Monday, January 19, 2009

Referral Marketing - Why Incentive Schemes Don't Always Work

Those who know me well know that I like to swim to keep fit. Where possible I try to swim up to five times a week. I attend a health club close to where I live. The pool is based in a beautiful stately home with an 18 hole golf course in the grounds. It's an idyllic setting, somewhere you think people would be proud to be a member.

The Health Club, like many, is having a push for new members. Over the years they have offered various incentives to their existing members to refer them. These have ranged from free periods of membership and perks for their guests to iPods or pure cash incentives.

Few seem to have worked. At the moment they have resorted to direct mail to local households and people on their mailing list, offering free periods of membership and waiving registration fees to encourage people to join.

When many businesses recognise that referrals from existing clients are the most effective source of new business, why is it that their efforts are failing so visibly? This weekend might provide a clue.

I went along for a swim on both Saturday and Sunday. Unfortunately there was a problem with the boiler and the pool water was much colder than usual. Suffice it to say, I had a couple of 'refreshing' swims!

No problem with that you may think. After all, such things are bound to happen and they did post signs clearly stating, and apologising for, the problem. The trouble is, it wasn't an isolated problem. Two weeks ago the showers didn't work. Before that the spa wasn't working, the sauna was out of action, the steam room was shut.....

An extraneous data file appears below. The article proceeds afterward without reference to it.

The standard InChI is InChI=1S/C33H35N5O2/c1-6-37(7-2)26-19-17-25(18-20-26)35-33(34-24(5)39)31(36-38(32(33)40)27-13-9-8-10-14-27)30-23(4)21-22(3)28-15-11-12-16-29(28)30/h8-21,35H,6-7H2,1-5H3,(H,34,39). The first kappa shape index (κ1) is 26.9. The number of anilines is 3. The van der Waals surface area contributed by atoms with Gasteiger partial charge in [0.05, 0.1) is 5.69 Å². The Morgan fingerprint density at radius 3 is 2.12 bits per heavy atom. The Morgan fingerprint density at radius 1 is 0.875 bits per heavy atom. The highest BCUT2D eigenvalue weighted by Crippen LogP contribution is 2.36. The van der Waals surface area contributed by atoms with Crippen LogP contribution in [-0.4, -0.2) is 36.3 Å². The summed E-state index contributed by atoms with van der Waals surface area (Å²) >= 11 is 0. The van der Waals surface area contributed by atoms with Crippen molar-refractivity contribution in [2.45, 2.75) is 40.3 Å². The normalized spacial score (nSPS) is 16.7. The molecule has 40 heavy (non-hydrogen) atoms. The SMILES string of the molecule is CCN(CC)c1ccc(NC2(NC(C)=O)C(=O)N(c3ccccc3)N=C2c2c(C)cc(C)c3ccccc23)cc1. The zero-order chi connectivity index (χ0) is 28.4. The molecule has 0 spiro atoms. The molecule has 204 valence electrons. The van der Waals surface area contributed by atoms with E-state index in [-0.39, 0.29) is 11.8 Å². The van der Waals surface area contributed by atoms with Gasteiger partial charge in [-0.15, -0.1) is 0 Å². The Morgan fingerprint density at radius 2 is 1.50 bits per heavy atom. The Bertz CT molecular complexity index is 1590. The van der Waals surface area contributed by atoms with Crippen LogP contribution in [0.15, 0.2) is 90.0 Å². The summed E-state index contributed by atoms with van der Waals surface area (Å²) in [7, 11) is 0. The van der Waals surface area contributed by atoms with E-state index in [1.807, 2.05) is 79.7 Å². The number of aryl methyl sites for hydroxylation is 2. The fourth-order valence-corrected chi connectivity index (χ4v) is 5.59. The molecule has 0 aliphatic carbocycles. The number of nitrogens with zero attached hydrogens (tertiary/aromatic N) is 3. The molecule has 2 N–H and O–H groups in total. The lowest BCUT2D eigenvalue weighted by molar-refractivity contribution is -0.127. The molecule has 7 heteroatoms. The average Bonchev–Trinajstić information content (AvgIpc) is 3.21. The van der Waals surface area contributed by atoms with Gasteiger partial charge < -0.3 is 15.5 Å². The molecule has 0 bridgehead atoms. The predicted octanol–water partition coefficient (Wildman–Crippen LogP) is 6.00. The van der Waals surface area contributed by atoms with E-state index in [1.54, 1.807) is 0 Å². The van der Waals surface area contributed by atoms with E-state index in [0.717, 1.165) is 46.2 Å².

You probably get the picture.

On top of all of these malfunctions, the clock by the pool has been five minutes slow.....for at least three years. For a long time the clock outside the changing rooms had stopped, frequently the showers lack gel, the hand towel holder is empty. The majority of lockers don't have keys. All of these are tiny issues on their own, but add up to give a picture of a company that shows no care, and doesn't look after their customers.

Over my two visits at the weekend, I was party to four different conversations between Members criticising the way the Club is run. I hasten to say I didn't start any of them!

If you don't look after your customers, how can you possibly expect them to refer you? People are far more likely to spread bad news than good and it's more likely that they'll tell people how you're managing to get things wrong than refer you just to get an iPod.

If you want people to refer you, you need to give them something positive to talk about. Something so good, it gives them a story. You need to substantially exceed their expectations. You can start by getting the simple things right.

If you fail their expectations at all, they'll be talking about you anyway, and not just among themselves. It just won't be what you'd want to hear.

2 comments:

  1. Totally agree with you Andy !

    I would also like to add that incentive schemes in general work for commodoties, but not for higher priced products or services where a relationship between people is involved.

    On the contrary, many times people who are offered an incentive feel "bribed" and are more hesitant to refer people.

    Have a great networking day !

    Jan

    Jan Vermeiren, Founder of Networking Coach (www.networking-coach.com)

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  2. Thanks for your comment Jan.

    You are spot on. Too many people immediately reach for financial incentives when they not only aren't necessary but can be counter-productive.

    Not everyone is motivated purely by financial greed. I do think that the current economic climate will, however, lead to more people accepting cash incentives.

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